Differences in the management of patients requiring an emergency resection for colonic cancer in two European populations.
Taylor JC., Iversen LH., Burke D., Finan PJ., Iles MM., Morris EJA., Quirke P., YCR BCIP Study Group None.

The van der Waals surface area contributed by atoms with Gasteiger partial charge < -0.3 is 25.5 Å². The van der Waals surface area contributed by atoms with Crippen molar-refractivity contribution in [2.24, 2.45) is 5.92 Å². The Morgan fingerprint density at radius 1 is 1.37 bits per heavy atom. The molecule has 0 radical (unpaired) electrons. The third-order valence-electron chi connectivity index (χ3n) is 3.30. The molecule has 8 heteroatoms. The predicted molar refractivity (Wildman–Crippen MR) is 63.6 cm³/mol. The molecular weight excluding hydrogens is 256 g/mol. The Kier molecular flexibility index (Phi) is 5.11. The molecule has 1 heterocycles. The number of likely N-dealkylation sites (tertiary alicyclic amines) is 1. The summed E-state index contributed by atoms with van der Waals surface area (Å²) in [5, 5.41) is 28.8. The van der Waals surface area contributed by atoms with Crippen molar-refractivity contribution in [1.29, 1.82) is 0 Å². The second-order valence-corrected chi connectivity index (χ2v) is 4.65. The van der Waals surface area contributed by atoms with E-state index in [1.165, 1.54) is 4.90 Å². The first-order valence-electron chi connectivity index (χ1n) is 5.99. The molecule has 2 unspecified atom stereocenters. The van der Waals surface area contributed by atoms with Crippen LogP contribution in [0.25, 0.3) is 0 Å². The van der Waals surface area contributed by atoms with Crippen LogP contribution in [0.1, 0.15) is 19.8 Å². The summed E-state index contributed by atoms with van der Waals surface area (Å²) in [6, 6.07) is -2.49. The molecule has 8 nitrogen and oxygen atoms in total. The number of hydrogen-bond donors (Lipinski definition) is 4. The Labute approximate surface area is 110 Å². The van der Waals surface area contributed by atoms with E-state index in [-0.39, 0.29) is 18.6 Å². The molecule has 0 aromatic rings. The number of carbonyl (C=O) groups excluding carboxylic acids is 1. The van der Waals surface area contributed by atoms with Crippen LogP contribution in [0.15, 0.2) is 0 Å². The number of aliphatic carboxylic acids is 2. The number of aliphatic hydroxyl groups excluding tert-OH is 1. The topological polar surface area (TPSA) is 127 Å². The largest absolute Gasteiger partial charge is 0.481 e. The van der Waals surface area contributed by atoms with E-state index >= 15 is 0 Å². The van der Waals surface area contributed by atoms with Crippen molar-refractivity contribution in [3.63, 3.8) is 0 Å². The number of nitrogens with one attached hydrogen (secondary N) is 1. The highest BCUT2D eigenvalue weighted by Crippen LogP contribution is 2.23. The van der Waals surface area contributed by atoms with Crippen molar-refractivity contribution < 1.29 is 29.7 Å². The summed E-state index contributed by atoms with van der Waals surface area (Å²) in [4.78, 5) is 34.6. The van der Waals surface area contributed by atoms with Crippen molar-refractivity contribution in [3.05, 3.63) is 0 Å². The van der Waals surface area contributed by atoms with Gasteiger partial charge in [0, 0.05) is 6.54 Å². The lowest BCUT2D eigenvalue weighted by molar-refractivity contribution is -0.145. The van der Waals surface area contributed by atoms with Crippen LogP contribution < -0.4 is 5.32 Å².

BackgroundPatients with colonic cancer who require emergency colonic cancer surgery often experience poorer outcomes compared with their elective counterparts. In this setting, several treatments approaches are available. In 2009, Danish guidelines recommended treatment with stent for obstruction in left-sided tumours as a bridge to surgery, if expertise is accessible. The aim of this study was to compare the use of elective and emergency resections for colonic cancer and postoperative mortality in two similar demographic populations.MethodsAll patients who underwent a major resection for colonic cancer, between 2005 and 2016 in Denmark and Yorkshire (UK) were identified. The proportion undergoing emergency surgery, the proportion receiving a stent procedure before their resection, and 30-day postoperative mortality were compared between the populations. Logistic regression was used to determine changes in the proportion of those undergoing emergency surgery and 30-day postoperative mortality.ResultsOut of 45 397 patients treated during the study interval, 41 880 were selected. Emergency surgery decreased in Denmark from 16.6 per cent in 2005-07 to 12.9 per cent in 2014-16, but increased in Yorkshire (13.5 per cent to 16.8 per cent). Danish patients with left-sided tumours were less likely to undergo emergency surgery (risk ratio 0.90, 95 per cent c.i. 0.82 to 0.99) and an increase in stent use coincided with a statistically significant decrease in emergency surgery in these patients. Thirty-day postoperative mortality in all resections (elective and emergency) decreased in both populations, but a larger decrease was observed in Denmark (7.7 per cent to 3.0 per cent in Denmark and 7.1 per cent to 3.3 per cent in Yorkshire).ConclusionPatients in Denmark experienced a reduction in the use of emergency resection and increase in stenting procedures, following the policy implemented in some departments of converting potential emergency resections into elective resections.